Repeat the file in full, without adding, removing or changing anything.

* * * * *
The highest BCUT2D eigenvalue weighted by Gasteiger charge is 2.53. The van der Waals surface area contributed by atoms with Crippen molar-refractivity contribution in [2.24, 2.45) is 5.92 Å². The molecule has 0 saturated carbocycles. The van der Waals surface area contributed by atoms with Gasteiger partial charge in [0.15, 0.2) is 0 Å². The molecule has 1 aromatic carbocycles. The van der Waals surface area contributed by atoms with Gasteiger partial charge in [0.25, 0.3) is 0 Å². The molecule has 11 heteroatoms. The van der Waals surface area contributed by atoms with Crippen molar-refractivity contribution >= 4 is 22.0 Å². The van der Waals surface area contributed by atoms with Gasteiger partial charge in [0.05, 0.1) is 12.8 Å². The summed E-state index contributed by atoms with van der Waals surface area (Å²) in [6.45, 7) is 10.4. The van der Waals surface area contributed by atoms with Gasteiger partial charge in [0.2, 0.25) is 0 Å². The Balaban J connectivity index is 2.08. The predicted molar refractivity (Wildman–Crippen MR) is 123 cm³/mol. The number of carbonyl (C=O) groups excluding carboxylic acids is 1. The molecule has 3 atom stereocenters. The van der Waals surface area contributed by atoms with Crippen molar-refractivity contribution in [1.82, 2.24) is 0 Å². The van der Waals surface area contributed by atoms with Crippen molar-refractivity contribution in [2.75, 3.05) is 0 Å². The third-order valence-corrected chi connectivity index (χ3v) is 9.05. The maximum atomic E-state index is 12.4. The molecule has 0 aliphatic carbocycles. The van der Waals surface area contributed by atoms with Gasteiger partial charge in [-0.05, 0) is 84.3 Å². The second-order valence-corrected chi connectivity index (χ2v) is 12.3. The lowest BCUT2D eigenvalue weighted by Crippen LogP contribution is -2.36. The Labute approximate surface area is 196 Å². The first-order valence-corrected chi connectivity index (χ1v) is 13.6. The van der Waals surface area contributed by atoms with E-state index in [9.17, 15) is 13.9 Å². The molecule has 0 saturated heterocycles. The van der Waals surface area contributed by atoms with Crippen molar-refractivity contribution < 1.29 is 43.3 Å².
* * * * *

The highest BCUT2D eigenvalue weighted by Gasteiger charge is 2.53. The van der Waals surface area contributed by atoms with Crippen molar-refractivity contribution in [2.24, 2.45) is 5.92 Å². The molecule has 0 saturated carbocycles. The van der Waals surface area contributed by atoms with Gasteiger partial charge in [0.15, 0.2) is 0 Å². The molecule has 1 aromatic carbocycles. The van der Waals surface area contributed by atoms with Gasteiger partial charge in [0.25, 0.3) is 0 Å². The molecule has 11 heteroatoms. The van der Waals surface area contributed by atoms with Crippen molar-refractivity contribution >= 4 is 22.0 Å². The van der Waals surface area contributed by atoms with Gasteiger partial charge in [0.05, 0.1) is 12.8 Å². The summed E-state index contributed by atoms with van der Waals surface area (Å²) in [6.45, 7) is 10.4. The van der Waals surface area contributed by atoms with Gasteiger partial charge in [0.2, 0.25) is 0 Å². The Balaban J connectivity index is 2.08. The predicted molar refractivity (Wildman–Crippen MR) is 123 cm³/mol. The number of carbonyl (C=O) groups excluding carboxylic acids is 1. The molecule has 3 atom stereocenters. The van der Waals surface area contributed by atoms with Crippen molar-refractivity contribution in [1.82, 2.24) is 0 Å². The van der Waals surface area contributed by atoms with Crippen molar-refractivity contribution in [2.75, 3.05) is 0 Å². The third-order valence-corrected chi connectivity index (χ3v) is 9.05. The maximum atomic E-state index is 12.4. The molecule has 0 aliphatic carbocycles. The van der Waals surface area contributed by atoms with Gasteiger partial charge in [-0.05, 0) is 84.3 Å². The second-order valence-corrected chi connectivity index (χ2v) is 12.3. The lowest BCUT2D eigenvalue weighted by Crippen LogP contribution is -2.36. The Labute approximate surface area is 196 Å². The first-order valence-corrected chi connectivity index (χ1v) is 13.6. The van der Waals surface area contributed by atoms with E-state index in [9.17, 15) is 13.9 Å². The molecule has 0 saturated heterocycles. The van der Waals surface area contributed by atoms with Crippen molar-refractivity contribution < 1.29 is 43.3 Å².